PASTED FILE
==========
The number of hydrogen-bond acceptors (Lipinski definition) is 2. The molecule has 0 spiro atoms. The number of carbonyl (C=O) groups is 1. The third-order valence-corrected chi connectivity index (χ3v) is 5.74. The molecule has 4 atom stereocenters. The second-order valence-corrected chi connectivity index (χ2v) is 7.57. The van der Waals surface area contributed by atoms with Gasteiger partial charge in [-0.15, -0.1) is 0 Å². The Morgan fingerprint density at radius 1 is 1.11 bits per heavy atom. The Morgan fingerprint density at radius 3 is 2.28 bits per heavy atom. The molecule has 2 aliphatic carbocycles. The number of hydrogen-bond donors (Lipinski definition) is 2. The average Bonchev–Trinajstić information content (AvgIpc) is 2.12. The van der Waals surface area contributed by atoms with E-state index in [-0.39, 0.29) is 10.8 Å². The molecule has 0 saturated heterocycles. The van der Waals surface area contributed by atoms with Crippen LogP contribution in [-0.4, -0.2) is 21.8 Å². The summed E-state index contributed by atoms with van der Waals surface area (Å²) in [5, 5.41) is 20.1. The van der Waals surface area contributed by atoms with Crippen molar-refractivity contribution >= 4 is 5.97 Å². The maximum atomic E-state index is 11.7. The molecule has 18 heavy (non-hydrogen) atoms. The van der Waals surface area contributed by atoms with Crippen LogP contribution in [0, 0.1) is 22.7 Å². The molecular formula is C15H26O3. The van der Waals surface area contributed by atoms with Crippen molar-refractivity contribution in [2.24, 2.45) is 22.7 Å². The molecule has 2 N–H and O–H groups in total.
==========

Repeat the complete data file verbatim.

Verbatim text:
The number of hydrogen-bond acceptors (Lipinski definition) is 2. The molecule has 0 spiro atoms. The number of carbonyl (C=O) groups is 1. The third-order valence-corrected chi connectivity index (χ3v) is 5.74. The molecule has 4 atom stereocenters. The second-order valence-corrected chi connectivity index (χ2v) is 7.57. The van der Waals surface area contributed by atoms with Gasteiger partial charge in [-0.15, -0.1) is 0 Å². The Morgan fingerprint density at radius 1 is 1.11 bits per heavy atom. The Morgan fingerprint density at radius 3 is 2.28 bits per heavy atom. The molecule has 2 aliphatic carbocycles. The number of hydrogen-bond donors (Lipinski definition) is 2. The average Bonchev–Trinajstić information content (AvgIpc) is 2.12. The van der Waals surface area contributed by atoms with E-state index in [-0.39, 0.29) is 10.8 Å². The molecule has 0 saturated heterocycles. The van der Waals surface area contributed by atoms with Crippen LogP contribution in [-0.4, -0.2) is 21.8 Å². The summed E-state index contributed by atoms with van der Waals surface area (Å²) in [5, 5.41) is 20.1. The van der Waals surface area contributed by atoms with Crippen molar-refractivity contribution >= 4 is 5.97 Å². The maximum atomic E-state index is 11.7. The molecule has 18 heavy (non-hydrogen) atoms. The van der Waals surface area contributed by atoms with Crippen LogP contribution in [0, 0.1) is 22.7 Å². The molecular formula is C15H26O3. The van der Waals surface area contributed by atoms with Crippen molar-refractivity contribution in [2.24, 2.45) is 22.7 Å². The molecule has 2 N–H and O–H groups in total.